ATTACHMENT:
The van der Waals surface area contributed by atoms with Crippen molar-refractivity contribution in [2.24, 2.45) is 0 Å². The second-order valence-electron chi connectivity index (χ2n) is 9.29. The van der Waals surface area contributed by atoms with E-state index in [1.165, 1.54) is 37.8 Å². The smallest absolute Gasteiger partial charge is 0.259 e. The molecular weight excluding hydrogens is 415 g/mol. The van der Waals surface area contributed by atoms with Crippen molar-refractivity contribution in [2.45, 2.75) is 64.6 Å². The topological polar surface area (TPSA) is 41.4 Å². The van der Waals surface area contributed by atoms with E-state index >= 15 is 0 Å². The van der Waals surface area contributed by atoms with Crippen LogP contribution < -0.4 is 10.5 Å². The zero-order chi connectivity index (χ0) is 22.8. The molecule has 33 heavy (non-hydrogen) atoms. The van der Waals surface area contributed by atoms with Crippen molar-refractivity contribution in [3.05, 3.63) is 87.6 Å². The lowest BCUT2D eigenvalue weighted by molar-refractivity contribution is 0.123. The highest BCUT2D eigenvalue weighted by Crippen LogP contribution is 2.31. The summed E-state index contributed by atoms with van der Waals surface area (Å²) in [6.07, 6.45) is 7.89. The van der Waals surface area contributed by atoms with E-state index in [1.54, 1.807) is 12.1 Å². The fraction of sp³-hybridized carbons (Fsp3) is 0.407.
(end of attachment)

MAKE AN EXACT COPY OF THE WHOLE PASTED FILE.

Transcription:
The van der Waals surface area contributed by atoms with Crippen molar-refractivity contribution in [2.24, 2.45) is 0 Å². The second-order valence-electron chi connectivity index (χ2n) is 9.29. The van der Waals surface area contributed by atoms with E-state index in [1.165, 1.54) is 37.8 Å². The smallest absolute Gasteiger partial charge is 0.259 e. The molecular weight excluding hydrogens is 415 g/mol. The van der Waals surface area contributed by atoms with Crippen molar-refractivity contribution in [2.45, 2.75) is 64.6 Å². The topological polar surface area (TPSA) is 41.4 Å². The van der Waals surface area contributed by atoms with E-state index >= 15 is 0 Å². The van der Waals surface area contributed by atoms with Crippen LogP contribution < -0.4 is 10.5 Å². The zero-order chi connectivity index (χ0) is 22.8. The molecule has 33 heavy (non-hydrogen) atoms. The van der Waals surface area contributed by atoms with Crippen molar-refractivity contribution in [3.05, 3.63) is 87.6 Å². The lowest BCUT2D eigenvalue weighted by molar-refractivity contribution is 0.123. The highest BCUT2D eigenvalue weighted by Crippen LogP contribution is 2.31. The summed E-state index contributed by atoms with van der Waals surface area (Å²) in [6.07, 6.45) is 7.89. The van der Waals surface area contributed by atoms with E-state index in [1.54, 1.807) is 12.1 Å². The fraction of sp³-hybridized carbons (Fsp3) is 0.407.